Dear Fairfield Community,
The deplorable decision to remove the Black Lives Matter sign from the Health Center building needs to be addressed from the perspective of the historic mission and identity of Fairfield University. As a Jesuit and Catholic institution, Fairfield is committed to remediating the sad history of the Catholic Church’s record of many centuries of racism. It does not matter what this or that student, faculty member or senior administrator might think, the identity of Fairfield is not up for debate. While the Church has often failed in this regard, the tradition of Catholic Social Teaching, building upon the wisdom of Hebrew and Christian scriptures, insists not only on the absolute equality in dignity of all human beings, but also on the special concern for the marginalized members of society that goes by the name of commitment to the common good. At this moment in history in America, the proclamation that Black Lives Matter is central to showing our institutional commitment to becoming an anti-racist community. God knows we have some distance to go, but the trumped-up excuses for removing the BLM sign set us back in the noble cause of the dignity and equality of all people. It is also a major public relations disaster. The only people who take offense at the idea that Black lives matter are, obviously, those who think that Black lives don’t matter. And those people, whoever they are, have no place on our campus. Equal dignity, unlike political or lifestyle choices, is simply not up for discussion. I hope that our university president will make this clear by saying publicly that Black Lives Matter. And the sooner the better.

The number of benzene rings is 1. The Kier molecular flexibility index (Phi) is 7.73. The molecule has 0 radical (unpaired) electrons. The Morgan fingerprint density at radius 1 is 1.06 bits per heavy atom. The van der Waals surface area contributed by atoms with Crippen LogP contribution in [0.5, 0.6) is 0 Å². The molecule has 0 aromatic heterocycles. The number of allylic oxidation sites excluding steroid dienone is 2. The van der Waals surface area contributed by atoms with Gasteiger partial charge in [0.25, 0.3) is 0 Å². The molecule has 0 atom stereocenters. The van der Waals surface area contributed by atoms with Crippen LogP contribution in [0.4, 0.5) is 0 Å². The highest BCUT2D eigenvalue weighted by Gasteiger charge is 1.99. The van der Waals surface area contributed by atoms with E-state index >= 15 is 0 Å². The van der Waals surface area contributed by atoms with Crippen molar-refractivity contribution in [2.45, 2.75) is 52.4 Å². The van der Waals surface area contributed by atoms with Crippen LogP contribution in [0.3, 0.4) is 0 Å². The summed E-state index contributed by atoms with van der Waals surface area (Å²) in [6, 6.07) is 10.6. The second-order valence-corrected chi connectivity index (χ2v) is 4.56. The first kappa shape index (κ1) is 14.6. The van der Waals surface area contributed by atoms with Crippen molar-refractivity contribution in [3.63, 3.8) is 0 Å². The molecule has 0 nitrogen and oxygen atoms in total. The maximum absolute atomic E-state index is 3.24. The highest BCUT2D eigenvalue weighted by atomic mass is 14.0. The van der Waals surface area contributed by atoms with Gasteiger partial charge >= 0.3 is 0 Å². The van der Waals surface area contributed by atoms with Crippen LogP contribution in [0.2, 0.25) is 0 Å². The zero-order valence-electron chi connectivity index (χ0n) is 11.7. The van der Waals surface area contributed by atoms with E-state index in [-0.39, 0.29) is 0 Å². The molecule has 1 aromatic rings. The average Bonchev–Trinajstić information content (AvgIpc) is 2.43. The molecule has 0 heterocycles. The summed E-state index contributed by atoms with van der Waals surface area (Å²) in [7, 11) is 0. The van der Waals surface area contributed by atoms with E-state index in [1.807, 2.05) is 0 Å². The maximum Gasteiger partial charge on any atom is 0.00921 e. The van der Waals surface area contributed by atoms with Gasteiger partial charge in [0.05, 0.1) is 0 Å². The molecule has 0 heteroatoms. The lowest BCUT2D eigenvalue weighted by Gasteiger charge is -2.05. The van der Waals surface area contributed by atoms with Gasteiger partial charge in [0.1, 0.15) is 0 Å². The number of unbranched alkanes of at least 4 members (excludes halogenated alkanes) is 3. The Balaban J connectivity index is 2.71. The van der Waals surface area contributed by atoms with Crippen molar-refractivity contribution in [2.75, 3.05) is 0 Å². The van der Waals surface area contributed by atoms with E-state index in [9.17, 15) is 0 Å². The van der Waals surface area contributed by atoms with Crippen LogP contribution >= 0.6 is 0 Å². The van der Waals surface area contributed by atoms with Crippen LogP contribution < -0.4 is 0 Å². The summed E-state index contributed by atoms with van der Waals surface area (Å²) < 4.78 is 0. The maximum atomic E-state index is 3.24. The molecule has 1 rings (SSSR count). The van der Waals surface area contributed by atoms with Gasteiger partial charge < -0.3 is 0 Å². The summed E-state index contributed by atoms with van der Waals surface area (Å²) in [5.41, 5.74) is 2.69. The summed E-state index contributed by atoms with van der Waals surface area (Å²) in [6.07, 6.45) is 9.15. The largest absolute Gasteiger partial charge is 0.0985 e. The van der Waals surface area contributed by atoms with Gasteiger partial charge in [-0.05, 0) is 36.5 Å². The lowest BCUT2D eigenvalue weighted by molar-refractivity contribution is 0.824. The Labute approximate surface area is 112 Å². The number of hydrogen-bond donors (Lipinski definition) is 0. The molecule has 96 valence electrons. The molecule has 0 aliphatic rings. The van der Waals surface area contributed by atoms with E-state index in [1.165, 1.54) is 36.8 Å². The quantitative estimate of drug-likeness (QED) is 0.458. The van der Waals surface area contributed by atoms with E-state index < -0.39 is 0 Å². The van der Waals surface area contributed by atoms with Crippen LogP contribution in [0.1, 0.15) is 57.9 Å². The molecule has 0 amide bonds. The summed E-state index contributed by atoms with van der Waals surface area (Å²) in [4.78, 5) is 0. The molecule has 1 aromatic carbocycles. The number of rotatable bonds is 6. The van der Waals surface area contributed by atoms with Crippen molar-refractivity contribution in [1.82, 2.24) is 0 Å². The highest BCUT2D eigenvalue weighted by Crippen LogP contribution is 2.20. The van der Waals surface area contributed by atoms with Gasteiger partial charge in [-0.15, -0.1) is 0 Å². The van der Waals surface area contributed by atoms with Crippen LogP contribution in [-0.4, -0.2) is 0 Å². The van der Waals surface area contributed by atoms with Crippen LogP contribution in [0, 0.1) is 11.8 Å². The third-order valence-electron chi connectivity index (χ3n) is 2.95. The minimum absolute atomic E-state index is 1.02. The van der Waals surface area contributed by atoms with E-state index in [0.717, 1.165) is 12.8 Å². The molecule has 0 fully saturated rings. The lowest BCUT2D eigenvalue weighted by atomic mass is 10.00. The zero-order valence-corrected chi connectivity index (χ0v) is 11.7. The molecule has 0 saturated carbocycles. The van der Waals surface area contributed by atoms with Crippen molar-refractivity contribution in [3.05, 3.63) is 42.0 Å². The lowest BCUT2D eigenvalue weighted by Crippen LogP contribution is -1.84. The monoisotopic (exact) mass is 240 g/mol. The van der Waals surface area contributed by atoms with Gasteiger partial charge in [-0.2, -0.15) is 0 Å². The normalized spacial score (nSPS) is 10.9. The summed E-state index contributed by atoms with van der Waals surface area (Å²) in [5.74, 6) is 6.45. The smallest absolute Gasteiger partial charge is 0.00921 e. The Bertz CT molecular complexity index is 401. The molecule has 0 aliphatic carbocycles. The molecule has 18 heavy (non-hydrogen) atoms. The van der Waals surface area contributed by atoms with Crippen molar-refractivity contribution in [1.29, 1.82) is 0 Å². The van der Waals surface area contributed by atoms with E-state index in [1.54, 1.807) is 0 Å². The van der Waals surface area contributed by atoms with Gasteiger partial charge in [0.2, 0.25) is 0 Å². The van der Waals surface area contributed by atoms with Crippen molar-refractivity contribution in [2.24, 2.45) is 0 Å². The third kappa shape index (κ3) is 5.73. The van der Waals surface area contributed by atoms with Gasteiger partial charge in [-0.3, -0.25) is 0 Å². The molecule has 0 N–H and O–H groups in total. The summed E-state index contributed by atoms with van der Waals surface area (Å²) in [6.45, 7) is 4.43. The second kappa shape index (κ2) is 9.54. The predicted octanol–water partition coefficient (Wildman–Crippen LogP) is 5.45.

Aloysius P. Kelley, S.J. Professor of Catholic
Studies and the Director of the University’s
Center for Catholic Studies
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